tumblr_n1melbaD3P1sbifkco1_500Series one, episode five: No, it wasn’t tasty
Saga calls around to Martin and Mette’s place to tell him the recently discovered identity of the 14-year-old girl who’s been living with Lars Jönsson. August opens the door and is instantly smitten with her, while Martin has to persuade her to come inside. Their two worlds collide – Martin, with his large family around him in a warm and welcoming family house, offers Saga a seat (after she hands him the wallet he left at Charlotte’s house… eek). Saga, used to eating microwave food on her own, looks around the table with mild confusion. When Martin asks if she likes the food, she answers: “No, it wasn’t tasty.” Later, after Saga brusquely deals with the missing girl’s mother, telling her that her daughter might be dead, Martin admonishes her, asking her: “Are you aware of the things you say? Are you aware?!!” Looking quizzical, Saga asks him: “So people want to be lied to?” “Yes Saga, sometimes they do,” he replies.

Series one, episode six: No, you won’t die
By this stage we’re starting to find out more about Saga. Her sister took her own life when she was 14-years-old. Saga blames herself for it. Anja, also 14, is in a hospital bed after being shot. The wounded teen asks Saga if she will die. Saga, for the first time, takes Martin’s advice, twists the truth and tells her no, she won’t die. She dies 20 minutes later and you can see the pain bubbling under Saga’s surface – Anja’s death recalls that of her sister’s.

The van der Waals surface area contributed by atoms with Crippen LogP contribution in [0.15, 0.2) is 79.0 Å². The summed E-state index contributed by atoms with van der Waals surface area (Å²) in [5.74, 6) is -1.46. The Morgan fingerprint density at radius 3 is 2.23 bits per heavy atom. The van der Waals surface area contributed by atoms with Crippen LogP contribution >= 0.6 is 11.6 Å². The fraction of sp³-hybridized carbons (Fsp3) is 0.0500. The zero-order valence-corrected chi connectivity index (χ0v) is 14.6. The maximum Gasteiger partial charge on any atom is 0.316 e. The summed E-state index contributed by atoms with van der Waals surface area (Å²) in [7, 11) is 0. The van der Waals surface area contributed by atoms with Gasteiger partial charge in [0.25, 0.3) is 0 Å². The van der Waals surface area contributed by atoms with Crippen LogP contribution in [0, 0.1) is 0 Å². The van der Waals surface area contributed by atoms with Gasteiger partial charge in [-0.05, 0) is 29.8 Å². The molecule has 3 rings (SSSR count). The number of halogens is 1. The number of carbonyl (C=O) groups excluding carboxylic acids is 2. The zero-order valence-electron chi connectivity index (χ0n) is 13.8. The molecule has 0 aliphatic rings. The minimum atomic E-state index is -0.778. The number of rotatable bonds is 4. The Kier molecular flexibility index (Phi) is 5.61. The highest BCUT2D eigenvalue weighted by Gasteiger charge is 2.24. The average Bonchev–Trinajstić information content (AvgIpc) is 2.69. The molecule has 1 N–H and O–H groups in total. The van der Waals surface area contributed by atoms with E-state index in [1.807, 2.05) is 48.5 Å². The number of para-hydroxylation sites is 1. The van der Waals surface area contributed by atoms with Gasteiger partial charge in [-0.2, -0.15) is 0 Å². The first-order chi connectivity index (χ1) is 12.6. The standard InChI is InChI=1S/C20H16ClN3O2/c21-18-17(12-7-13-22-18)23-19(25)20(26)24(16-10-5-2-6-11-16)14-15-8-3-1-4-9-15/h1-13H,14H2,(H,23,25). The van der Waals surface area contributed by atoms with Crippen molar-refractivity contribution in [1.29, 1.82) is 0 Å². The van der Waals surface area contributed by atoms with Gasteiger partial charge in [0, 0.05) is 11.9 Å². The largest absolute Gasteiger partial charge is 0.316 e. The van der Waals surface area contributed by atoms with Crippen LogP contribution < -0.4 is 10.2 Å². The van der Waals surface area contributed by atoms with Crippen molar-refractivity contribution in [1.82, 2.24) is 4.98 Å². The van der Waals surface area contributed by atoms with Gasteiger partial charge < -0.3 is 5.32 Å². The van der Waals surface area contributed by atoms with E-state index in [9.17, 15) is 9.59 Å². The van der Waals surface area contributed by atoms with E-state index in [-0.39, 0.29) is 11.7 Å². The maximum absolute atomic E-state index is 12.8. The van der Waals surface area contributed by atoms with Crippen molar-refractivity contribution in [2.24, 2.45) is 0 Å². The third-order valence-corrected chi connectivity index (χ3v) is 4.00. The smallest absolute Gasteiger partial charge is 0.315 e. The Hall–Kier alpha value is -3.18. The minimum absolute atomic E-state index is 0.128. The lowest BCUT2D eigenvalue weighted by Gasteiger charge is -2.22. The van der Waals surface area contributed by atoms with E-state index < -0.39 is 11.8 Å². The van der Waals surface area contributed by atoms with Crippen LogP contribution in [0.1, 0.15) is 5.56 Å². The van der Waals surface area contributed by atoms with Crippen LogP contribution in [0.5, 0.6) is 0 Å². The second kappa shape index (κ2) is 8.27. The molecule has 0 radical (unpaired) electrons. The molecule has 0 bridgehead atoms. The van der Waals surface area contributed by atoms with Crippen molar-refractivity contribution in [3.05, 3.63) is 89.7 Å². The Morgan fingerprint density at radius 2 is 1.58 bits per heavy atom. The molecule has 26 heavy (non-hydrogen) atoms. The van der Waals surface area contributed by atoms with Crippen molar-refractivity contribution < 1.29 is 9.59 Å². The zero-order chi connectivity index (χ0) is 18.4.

Series one episode seven: He’s annoyed with me
Martin is reaching out to Saga after his own life is beginning to fall apart. Mette has found out about his dalliance with Charlotte, and Martin’s son August spent the night at Saga’s. Not only that but a former colleague was murdered and there’s the prospect of one of his own force being the man behind all the terror. When Saga tells Hans August spent the night with her (“Martin might be annoyed with me”), she tells him that he’s 18 and can’t see why Martin is upset with her. When Hans looks horrified, she tells him they didn’t have sex, he just stayed the night. “Have you told Martin?” asks Hans. “No. What for?” she answers. Hans asks he to tell him as a favour to him, so, in the middle of a busy incident room, she blurts out to Martin that she didn’t have sex with his son.

Series one, episode seven: I’m no good as a girlfriend
After Martin is thrown out of his family home by Mette, Saga reluctantly puts him up. She treats him to some home cooking (microwave pizzas) and they engage in conversation. After briefly talking about her sister, Martin asks her if she has ever lived with a boyfriend. “No, I’m no good as a girlfriend.” They’re interrupted by a the door. “This is Martin, his wife kicked him out so he’s staying here. Martin, this is Anton,” she introduces the visitor. “We have sex now and again.” An awkward silence ensues, broken by Saga, asking Anton, “Do you want to go to bed right now?”

Series one, episode eight: Just chatting